Lt. Gov. Casey Cagle, who presides over the Georgia Senate, and House Majority Leader Jerry Keen, part of the top Republican leadership in the state House of Representatives, spoke to The Telegraph last week about the upcoming session. Both were asked the same questions, and an edited version of those interviews follows.
TELEGRAPH: What do you predict about the pace of the session this year?
CAGLE: It’s my preference that it move pretty fast. It’s my desire to get in and take care of our budgetary concerns and not delay the process. ... I’d like to see us (finished by) mid-March.
KEEN: Well, I hope it’s quick. Certainly our intent from the House side is to get in, get our job done as quick as possible and get out. And the reason behind that, quite simply, is economics. With budget shortfalls, we don’t need to be spending any more money than we need to to get our job done. ... Whatever bills we don’t get done are still open and pending and can be addressed (in the next session). So get the budgets done and, basically, close up shop as quick as we can.
Digital Access For Only $0.99
For the most comprehensive local coverage, subscribe today.
TELEGRAPH: How is the federal stimulus program going to affect us?
CAGLE: We’ve anticipated significant funds. The governor, I expect to have a pretty aggressive bond package that could be leveraged with federal funds to do needed infrastructure.
KEEN: I have no idea. I want to be honest. ... Right now we don’t know what that final product is going to be from Washington. ... We have to plan as if there’s no stimulus coming. Certainly if there is money from Washington ... for transportation and other projects, that will be a big help.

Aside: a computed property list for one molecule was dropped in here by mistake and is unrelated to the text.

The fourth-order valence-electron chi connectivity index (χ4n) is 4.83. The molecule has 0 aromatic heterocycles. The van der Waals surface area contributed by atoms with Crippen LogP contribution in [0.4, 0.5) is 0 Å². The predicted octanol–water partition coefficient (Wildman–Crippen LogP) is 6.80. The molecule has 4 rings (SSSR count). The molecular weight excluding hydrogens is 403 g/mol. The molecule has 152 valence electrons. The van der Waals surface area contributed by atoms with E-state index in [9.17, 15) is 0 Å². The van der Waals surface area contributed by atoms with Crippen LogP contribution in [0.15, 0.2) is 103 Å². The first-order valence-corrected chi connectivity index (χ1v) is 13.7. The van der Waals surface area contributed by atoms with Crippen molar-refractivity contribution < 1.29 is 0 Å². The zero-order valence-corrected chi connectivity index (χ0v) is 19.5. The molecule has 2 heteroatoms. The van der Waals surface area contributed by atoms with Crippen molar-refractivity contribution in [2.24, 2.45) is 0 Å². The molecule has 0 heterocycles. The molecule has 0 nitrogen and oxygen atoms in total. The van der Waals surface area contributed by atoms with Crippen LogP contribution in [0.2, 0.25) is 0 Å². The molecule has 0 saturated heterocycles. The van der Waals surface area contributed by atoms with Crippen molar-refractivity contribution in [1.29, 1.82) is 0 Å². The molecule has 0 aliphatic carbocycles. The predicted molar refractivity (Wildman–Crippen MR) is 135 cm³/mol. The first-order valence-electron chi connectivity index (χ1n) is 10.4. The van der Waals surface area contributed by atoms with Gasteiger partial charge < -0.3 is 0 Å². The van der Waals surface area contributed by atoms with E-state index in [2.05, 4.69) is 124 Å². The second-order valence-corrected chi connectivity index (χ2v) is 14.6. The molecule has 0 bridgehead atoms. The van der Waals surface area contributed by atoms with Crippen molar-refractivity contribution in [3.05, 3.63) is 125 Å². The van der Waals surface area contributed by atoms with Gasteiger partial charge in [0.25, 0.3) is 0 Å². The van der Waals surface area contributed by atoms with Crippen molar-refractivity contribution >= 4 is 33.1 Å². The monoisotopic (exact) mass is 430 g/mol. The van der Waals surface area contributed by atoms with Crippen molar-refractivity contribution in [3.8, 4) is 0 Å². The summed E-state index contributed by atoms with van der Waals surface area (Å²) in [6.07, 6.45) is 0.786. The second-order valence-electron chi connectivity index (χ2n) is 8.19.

TELEGRAPH: How do you keep (between the stimulus and state bonds) this money explosion from leading to bad projects or bad politics?
CAGLE: Well, that’s one of the major concerns: Is there enough due diligence done on the front end to ensure you’re building the project that has the greatest degree of need. ... There’s quite a bit of forethought that has gone into this process.
KEEN: First of all, you do not create projects for projects’ sake. We already have, for example, a backlog of transportation projects ... that we simply don’t have the money to fund. So I think the first thing you do, from a transportation standpoint, you go to that list and you try to prioritize. I don’t hear any sentiment out there for going out and just trying to find projects to spend money on.
TELEGRAPH: Is the property reassessment cap pretty much a done deal?
CAGLE: I certainly wouldn’t say that it is a done deal. But certainly there is strong consensus on the issue. Of course the Senate passed the measure last year and is expected to do the same this year. The House has indicated that they are also supportive.
KEEN: It’s going to move early in the House. ... It certainly has the support of our caucus and leadership.
TELEGRAPH: How quickly will transportation funding be addressed and how will it be addressed?
CAGLE: I’ve challenged the Get Georgia Moving Coalition to bring a consensus plan on the (regional sales tax plan). Communities like Middle Georgia can come together to implement (a new penny sales tax). ... It is my intention (to move) that bill through the Senate the first week of session. ... It’s a constitutional amendment, so it would be put to the voters ... and then for the 1-cent tax to be levied, it would also require a vote by the region as well.